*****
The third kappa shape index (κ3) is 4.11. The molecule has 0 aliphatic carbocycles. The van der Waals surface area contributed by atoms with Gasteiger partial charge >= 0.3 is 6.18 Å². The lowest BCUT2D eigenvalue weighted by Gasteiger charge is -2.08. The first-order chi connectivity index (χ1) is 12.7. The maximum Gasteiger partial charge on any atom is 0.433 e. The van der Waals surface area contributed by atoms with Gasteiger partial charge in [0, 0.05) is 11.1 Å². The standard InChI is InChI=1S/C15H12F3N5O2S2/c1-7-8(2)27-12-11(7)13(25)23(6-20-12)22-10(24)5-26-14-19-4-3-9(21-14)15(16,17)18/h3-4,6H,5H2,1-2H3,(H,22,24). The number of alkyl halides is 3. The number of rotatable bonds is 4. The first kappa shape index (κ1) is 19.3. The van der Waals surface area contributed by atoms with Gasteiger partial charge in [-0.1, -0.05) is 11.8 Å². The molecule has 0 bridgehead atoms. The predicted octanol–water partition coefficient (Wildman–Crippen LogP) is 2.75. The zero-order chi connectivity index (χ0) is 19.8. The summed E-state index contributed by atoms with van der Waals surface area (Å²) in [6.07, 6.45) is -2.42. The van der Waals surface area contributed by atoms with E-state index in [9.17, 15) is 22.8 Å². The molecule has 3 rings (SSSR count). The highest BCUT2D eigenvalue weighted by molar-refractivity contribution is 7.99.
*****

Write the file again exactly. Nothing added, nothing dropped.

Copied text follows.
The third kappa shape index (κ3) is 4.11. The molecule has 0 aliphatic carbocycles. The van der Waals surface area contributed by atoms with Gasteiger partial charge >= 0.3 is 6.18 Å². The lowest BCUT2D eigenvalue weighted by Gasteiger charge is -2.08. The first-order chi connectivity index (χ1) is 12.7. The maximum Gasteiger partial charge on any atom is 0.433 e. The van der Waals surface area contributed by atoms with Gasteiger partial charge in [0, 0.05) is 11.1 Å². The standard InChI is InChI=1S/C15H12F3N5O2S2/c1-7-8(2)27-12-11(7)13(25)23(6-20-12)22-10(24)5-26-14-19-4-3-9(21-14)15(16,17)18/h3-4,6H,5H2,1-2H3,(H,22,24). The number of alkyl halides is 3. The number of rotatable bonds is 4. The first kappa shape index (κ1) is 19.3. The van der Waals surface area contributed by atoms with Gasteiger partial charge in [-0.1, -0.05) is 11.8 Å². The molecule has 0 bridgehead atoms. The predicted octanol–water partition coefficient (Wildman–Crippen LogP) is 2.75. The zero-order chi connectivity index (χ0) is 19.8. The summed E-state index contributed by atoms with van der Waals surface area (Å²) in [6.07, 6.45) is -2.42. The van der Waals surface area contributed by atoms with E-state index in [9.17, 15) is 22.8 Å². The molecule has 3 rings (SSSR count). The highest BCUT2D eigenvalue weighted by molar-refractivity contribution is 7.99.